Movement Explanation

The code below allows you to move an X around on the home screen, within the boundaries of the four sides of the home screen. This is the same screen that you perform math on and execute programs from. You can end the program by pressing 2nd.

``````:4→A
:8→B
:Repeat K=21
:getKey→K
:If Ans
:Output(A,B," // 1 space
:min(8,max(1,A+sum(ΔList(Ans={25,34→A
:min(16,max(1,B+sum(ΔList(K={24,26→B
:Output(A,Ans,"X
:End```
```

# Why This Works

This code is a collaboration of many optimizations by many members of the ti-basic community. The first lines have always been the same, just initializing the beginning coordinates as a starting point. 4 and 8 are used preferentially because these set the guy at the center. You may use variables other than real ones such as lists, matrices, and strings, but the best way to program this specific example is to use real variables and Ans. Those of you who are somewhat familiar with TI-Basic may have noticed that I have left off the ClrHome command at the beginning of the program. This is for optimizational reasons, and in some cases ClrHome may not be necessary anyway.

````:4→A:8→B`
```

After initializing the variables, we then start the main program loop. The main program loop contains the primary code that will be repeated while the program is running. While we could have used any one of the three different loops that exist in TI-Basic for the main program loop (i.e. While, Repeat, or For), the Repeat loop was chosen because it always loops at least once. This allowed us to skip initializing the variable within the loop's condition. The loop condition will be explained later.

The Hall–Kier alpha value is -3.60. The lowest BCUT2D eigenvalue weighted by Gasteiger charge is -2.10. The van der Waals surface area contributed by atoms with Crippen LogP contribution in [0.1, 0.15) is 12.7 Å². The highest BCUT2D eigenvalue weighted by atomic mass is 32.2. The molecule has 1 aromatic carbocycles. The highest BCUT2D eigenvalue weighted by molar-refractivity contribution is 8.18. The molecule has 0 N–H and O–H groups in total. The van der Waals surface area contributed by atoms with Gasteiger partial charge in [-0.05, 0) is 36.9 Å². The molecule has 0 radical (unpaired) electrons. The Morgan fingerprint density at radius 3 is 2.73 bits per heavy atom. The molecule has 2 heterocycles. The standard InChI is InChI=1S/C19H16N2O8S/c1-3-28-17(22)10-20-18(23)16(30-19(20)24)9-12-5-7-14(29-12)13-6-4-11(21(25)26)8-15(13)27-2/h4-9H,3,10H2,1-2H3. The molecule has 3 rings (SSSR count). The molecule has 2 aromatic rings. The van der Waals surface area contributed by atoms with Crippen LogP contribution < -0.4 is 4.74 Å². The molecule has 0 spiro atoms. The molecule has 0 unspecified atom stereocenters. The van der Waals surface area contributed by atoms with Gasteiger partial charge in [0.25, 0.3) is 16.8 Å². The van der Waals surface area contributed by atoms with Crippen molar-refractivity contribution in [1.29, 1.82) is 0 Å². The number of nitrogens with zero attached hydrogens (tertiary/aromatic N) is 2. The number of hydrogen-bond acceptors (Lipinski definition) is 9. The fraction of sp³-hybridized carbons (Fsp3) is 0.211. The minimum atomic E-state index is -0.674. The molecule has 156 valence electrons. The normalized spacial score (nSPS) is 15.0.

````:Repeat K=21`
```

Next we read the keypresses of the user with the getKey command. This information is stored into a variable because it is useful to determine when the main program loop should end and to move the X character around the screen. I have chosen the K real variable because 'K' is the first letter of keypress, so it makes it easy to remember what the variable is being used for. While this is primarily just a personal preference, it is good to consistently use the same variables for the same purposes in a program. It's not that important in this program because it is small, but it is definitely important in large programs. After programming for a while, you will begin to develop a habit for which variables you use. Just remember to be consistent.

For some reason, people used to put an extra loop condition around the getKey. We no longer do that because we check if there was a keypress near the output command.

````:getKey→K`
```

We then check for the keypress value. The Ans variable assumes the value of the last variable the calculator stored, and because the variable was on the line above, we can use the Ans variable instead of K.
You might be asking why we even need a conditional there. Couldn't we just have the getKey command by itself? Wouldn't that work just as well? While the program would run the same way, the program would not look the same. The conditional is there to prevent flickering when no key has been pressed but the X is erased anyways.

``````:If Ans
:Output(A,B," // 1 space```
```

The next two lines are the most complicated, yet most important in the entire program. They are used for moving the coordinates of the X character around on the screen. Each of the two coordinate variables A and B is modified using a complicated routine based on the key that was pressed.